Does it feel like your London commute is getting busier and busier? It’s not all in your head. London’s Underground is getting busier and busier. Passenger numbers have increased by 29% in the four years between 2010 and 2014 at Oxford Circus alone. Total number of passengers visiting tourist attractions is now close to 100 million.
It isn’t just at London’s doorway to Soho and the most popular shopping district in the capital. The number of people using the tube has rocketed at 36 of the capital’s underground train station. In fact, London Datastore says the numbers are up by a quarter in just the past 5 years.
Paddington is up 10% at 49.2m, King’s Cross is up 21% to 91.9m, Liverpool Street is up 14% to 73.6m, Waterloo is up 10% to 91.4m and Victoria is up 7% to 86.7m. The congestion at the capital’s busiest commuter stations probably isn’t that surprising. On average the rise is just under a fifth showing the massive growth in both the capital’s working population and those looking to get into work via the Underground.
It isn’t just the tube that’s recording huge increases. Over at Heathrow passenger numbers have increased by 72% since 2010 while Stratford has increased by 49%.
What’s the reason? Well we know the population of the capital has risen to nearly 10m and the majority of this is workers so it makes sense that you’d see more of these people on the road during rush hour. Fewer people are driving around the capital; public transport is much cheaper than running a car what with the congestion charge and lack of parking. The problem with the tube is that it’s just so convenient! You don’t get traffic jams, honking horns and London’s narrowed roads just won’t allow for the levels of traffic you’d have if everyone drove.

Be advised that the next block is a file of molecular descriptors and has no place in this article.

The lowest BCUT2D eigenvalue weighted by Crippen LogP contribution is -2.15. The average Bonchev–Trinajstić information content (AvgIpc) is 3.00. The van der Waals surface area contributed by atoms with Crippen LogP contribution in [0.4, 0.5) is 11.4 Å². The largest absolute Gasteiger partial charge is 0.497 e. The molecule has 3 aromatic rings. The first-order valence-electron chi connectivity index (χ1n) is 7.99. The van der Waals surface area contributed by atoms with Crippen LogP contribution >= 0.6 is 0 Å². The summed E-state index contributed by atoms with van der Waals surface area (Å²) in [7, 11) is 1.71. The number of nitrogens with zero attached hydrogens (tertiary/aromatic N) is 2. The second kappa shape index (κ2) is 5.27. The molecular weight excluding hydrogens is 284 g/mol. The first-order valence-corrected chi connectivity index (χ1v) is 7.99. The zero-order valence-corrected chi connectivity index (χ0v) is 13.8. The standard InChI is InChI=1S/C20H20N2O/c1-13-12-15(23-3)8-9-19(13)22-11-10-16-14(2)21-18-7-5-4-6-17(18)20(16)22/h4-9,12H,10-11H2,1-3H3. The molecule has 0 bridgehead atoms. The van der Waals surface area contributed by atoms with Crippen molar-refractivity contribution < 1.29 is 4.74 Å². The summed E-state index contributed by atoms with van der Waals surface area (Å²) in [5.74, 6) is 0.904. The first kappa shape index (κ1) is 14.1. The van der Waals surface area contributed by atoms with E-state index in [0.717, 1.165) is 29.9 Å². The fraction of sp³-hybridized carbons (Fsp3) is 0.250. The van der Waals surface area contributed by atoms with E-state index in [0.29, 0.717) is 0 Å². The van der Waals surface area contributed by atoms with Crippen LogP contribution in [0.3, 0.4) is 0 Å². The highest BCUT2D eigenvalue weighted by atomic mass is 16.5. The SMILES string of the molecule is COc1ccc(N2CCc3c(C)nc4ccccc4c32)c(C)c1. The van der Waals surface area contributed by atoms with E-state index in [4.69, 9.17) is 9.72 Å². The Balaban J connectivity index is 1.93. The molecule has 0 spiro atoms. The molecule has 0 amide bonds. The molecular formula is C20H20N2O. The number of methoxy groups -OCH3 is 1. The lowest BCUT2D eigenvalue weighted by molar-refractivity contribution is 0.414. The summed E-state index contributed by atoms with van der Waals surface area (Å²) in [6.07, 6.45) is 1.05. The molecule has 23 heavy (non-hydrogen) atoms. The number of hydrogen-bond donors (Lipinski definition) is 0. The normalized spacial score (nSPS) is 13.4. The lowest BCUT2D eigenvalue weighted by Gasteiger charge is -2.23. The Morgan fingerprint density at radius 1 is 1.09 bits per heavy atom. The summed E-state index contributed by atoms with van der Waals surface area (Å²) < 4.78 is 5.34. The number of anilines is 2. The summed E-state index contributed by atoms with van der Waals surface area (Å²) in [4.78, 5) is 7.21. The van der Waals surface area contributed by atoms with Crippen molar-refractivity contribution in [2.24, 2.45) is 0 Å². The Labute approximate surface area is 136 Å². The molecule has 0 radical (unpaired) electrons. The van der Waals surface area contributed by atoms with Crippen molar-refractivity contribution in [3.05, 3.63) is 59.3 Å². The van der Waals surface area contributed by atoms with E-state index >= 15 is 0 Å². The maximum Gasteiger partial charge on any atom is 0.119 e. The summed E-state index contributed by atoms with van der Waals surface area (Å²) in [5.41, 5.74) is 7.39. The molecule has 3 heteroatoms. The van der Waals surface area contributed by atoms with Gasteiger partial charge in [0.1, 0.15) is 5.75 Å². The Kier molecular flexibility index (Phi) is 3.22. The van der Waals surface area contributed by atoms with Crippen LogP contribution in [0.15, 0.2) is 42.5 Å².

It suggests that investment in the rail infrastructure in the capital is coming at the exact right time! Crossrail will reduce capacity at many stations and will relieve pressure, especially at peak times. Mayor of London Boris Johnson has proposed several extensions to the existing tube station including one to Camberwell, Lewisham and Bromley.
Yet the huge demands being placed on the tube system show that traffic and transport infrastructure in the capital badly needs more investment. The problem with creating more capacity is that it tends to get filled and then another solution is needed, rapidly. London’s population isn’t going to reduce anytime soon so the Underground needs to grow if it’s going to cope, from longer trains to more frequent services to relieve pressure on travellers and commuters.